By now everyone has heard of the hazards associated with Lithium-ion batteries -- fires and explosions in equipment as diverse as e-cigarettes, phones, quad-copters, and even Boeing aircraft. But the common alkaline batteries present hazards too! This one suddenly exploded with a fairly loud pop, blowing its top off. There was no smoke or flame or smell, so I couldn't immediately find the source of the sound.
Later, I found that it was connected into a low-power circuit a friend was experimenting with. Examining another batch of still-unused batteries, we found that another one had popped in a similar manner, even with no connection to any circuit.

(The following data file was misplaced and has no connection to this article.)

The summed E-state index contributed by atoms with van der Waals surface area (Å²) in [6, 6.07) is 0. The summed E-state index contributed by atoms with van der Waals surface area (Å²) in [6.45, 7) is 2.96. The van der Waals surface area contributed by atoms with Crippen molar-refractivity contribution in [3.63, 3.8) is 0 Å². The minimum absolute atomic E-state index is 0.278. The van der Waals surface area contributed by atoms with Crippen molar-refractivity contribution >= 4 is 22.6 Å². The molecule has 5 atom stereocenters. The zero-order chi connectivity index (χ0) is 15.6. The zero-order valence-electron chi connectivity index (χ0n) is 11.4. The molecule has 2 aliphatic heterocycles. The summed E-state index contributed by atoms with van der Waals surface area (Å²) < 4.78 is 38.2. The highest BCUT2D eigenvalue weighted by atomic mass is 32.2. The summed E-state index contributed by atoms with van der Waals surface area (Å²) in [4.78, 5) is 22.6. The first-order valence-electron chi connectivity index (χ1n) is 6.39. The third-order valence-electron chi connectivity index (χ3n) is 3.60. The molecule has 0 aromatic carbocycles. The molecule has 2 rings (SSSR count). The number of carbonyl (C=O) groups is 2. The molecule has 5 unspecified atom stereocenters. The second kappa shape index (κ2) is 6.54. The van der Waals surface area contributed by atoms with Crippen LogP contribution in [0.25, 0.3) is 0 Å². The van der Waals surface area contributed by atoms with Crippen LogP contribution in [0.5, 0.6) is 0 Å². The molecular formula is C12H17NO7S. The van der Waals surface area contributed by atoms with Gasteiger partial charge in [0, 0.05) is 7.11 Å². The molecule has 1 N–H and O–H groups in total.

Generally speaking, alkaline batteries are notorious for leaking corrosive liquid as they age, usually ruining the equipment they are installed in, so it's a good idea to remove them from equipment you value. Cheap batteries seem to be more prone to leakage. For example, in the past I've used Costco-branded AA batteries. In one case, an AA battery swelled and leaked, making it impossible to remove from a nice flashlight with an aluminum barrel. In another case, a pair of batteries were installed in-line, so when they swelled, the tops of the batteries were collapsed flat. I no longer use Costco batteries, but even the supposedly more premium Duracell batteries leak often enough that I routinely leave batteries out of expensive equipment.